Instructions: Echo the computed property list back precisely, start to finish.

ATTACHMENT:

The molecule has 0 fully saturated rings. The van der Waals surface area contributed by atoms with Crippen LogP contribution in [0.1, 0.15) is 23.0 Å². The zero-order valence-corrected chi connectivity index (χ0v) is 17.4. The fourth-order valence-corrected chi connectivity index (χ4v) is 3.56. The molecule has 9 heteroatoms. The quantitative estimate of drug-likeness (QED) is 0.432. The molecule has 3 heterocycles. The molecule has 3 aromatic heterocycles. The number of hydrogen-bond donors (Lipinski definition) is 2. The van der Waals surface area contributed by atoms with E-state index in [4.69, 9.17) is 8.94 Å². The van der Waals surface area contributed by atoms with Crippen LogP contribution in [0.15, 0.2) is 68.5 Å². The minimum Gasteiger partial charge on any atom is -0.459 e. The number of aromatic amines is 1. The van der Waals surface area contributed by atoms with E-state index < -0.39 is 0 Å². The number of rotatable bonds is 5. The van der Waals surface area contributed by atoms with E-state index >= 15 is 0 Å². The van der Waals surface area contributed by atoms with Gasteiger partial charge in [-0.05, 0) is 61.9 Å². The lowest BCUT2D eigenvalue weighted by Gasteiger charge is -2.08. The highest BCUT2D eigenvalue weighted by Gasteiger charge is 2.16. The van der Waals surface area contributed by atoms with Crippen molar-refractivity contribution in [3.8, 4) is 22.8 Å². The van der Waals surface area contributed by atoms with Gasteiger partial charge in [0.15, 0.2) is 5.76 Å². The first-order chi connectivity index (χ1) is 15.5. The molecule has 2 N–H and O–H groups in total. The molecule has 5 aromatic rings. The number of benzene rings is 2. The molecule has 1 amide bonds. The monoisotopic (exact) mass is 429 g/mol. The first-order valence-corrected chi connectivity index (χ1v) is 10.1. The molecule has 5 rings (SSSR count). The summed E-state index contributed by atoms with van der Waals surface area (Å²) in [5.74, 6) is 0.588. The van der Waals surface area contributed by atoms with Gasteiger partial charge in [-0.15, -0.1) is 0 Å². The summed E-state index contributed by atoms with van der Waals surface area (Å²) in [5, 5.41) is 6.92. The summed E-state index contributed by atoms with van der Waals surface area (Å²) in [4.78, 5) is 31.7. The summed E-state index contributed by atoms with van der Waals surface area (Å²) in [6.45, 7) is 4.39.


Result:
The molecule has 0 fully saturated rings. The van der Waals surface area contributed by atoms with Crippen LogP contribution in [0.1, 0.15) is 23.0 Å². The zero-order valence-corrected chi connectivity index (χ0v) is 17.4. The fourth-order valence-corrected chi connectivity index (χ4v) is 3.56. The molecule has 9 heteroatoms. The quantitative estimate of drug-likeness (QED) is 0.432. The molecule has 3 heterocycles. The molecule has 3 aromatic heterocycles. The number of hydrogen-bond donors (Lipinski definition) is 2. The van der Waals surface area contributed by atoms with E-state index in [4.69, 9.17) is 8.94 Å². The van der Waals surface area contributed by atoms with Crippen LogP contribution in [0.15, 0.2) is 68.5 Å². The minimum Gasteiger partial charge on any atom is -0.459 e. The number of aromatic amines is 1. The van der Waals surface area contributed by atoms with E-state index < -0.39 is 0 Å². The number of rotatable bonds is 5. The van der Waals surface area contributed by atoms with E-state index >= 15 is 0 Å². The van der Waals surface area contributed by atoms with Gasteiger partial charge in [-0.05, 0) is 61.9 Å². The lowest BCUT2D eigenvalue weighted by Gasteiger charge is -2.08. The highest BCUT2D eigenvalue weighted by Gasteiger charge is 2.16. The van der Waals surface area contributed by atoms with Crippen molar-refractivity contribution in [3.8, 4) is 22.8 Å². The van der Waals surface area contributed by atoms with Gasteiger partial charge in [0.15, 0.2) is 5.76 Å². The first-order chi connectivity index (χ1) is 15.5. The molecule has 2 N–H and O–H groups in total. The molecule has 5 aromatic rings. The number of benzene rings is 2. The molecule has 1 amide bonds. The monoisotopic (exact) mass is 429 g/mol. The first-order valence-corrected chi connectivity index (χ1v) is 10.1. The molecule has 5 rings (SSSR count). The summed E-state index contributed by atoms with van der Waals surface area (Å²) in [5.74, 6) is 0.588. The van der Waals surface area contributed by atoms with Gasteiger partial charge in [-0.15, -0.1) is 0 Å². The summed E-state index contributed by atoms with van der Waals surface area (Å²) in [5, 5.41) is 6.92. The summed E-state index contributed by atoms with van der Waals surface area (Å²) in [4.78, 5) is 31.7. The summed E-state index contributed by atoms with van der Waals surface area (Å²) in [6.45, 7) is 4.39.